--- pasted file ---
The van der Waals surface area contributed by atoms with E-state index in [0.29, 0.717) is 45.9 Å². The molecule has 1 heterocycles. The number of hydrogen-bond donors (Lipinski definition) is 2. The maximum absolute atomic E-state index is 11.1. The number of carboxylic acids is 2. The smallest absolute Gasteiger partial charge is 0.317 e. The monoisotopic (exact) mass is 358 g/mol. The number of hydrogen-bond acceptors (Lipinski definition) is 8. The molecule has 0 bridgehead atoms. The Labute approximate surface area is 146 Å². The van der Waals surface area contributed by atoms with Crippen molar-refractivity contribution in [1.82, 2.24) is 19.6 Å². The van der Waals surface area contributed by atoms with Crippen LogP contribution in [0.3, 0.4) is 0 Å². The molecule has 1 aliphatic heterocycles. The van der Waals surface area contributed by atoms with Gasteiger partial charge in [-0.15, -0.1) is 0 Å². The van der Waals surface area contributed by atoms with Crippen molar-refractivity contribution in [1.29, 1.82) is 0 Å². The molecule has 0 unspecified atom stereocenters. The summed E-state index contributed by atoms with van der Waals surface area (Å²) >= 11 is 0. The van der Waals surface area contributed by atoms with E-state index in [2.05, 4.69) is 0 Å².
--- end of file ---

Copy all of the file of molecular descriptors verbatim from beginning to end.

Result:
The van der Waals surface area contributed by atoms with E-state index in [0.29, 0.717) is 45.9 Å². The molecule has 1 heterocycles. The number of hydrogen-bond donors (Lipinski definition) is 2. The maximum absolute atomic E-state index is 11.1. The number of carboxylic acids is 2. The smallest absolute Gasteiger partial charge is 0.317 e. The monoisotopic (exact) mass is 358 g/mol. The number of hydrogen-bond acceptors (Lipinski definition) is 8. The molecule has 0 bridgehead atoms. The Labute approximate surface area is 146 Å². The van der Waals surface area contributed by atoms with Crippen molar-refractivity contribution in [1.82, 2.24) is 19.6 Å². The van der Waals surface area contributed by atoms with Crippen LogP contribution in [0.3, 0.4) is 0 Å². The molecule has 1 aliphatic heterocycles. The van der Waals surface area contributed by atoms with Gasteiger partial charge in [-0.15, -0.1) is 0 Å². The van der Waals surface area contributed by atoms with Crippen molar-refractivity contribution in [1.29, 1.82) is 0 Å². The molecule has 0 unspecified atom stereocenters. The summed E-state index contributed by atoms with van der Waals surface area (Å²) >= 11 is 0. The van der Waals surface area contributed by atoms with E-state index in [2.05, 4.69) is 0 Å².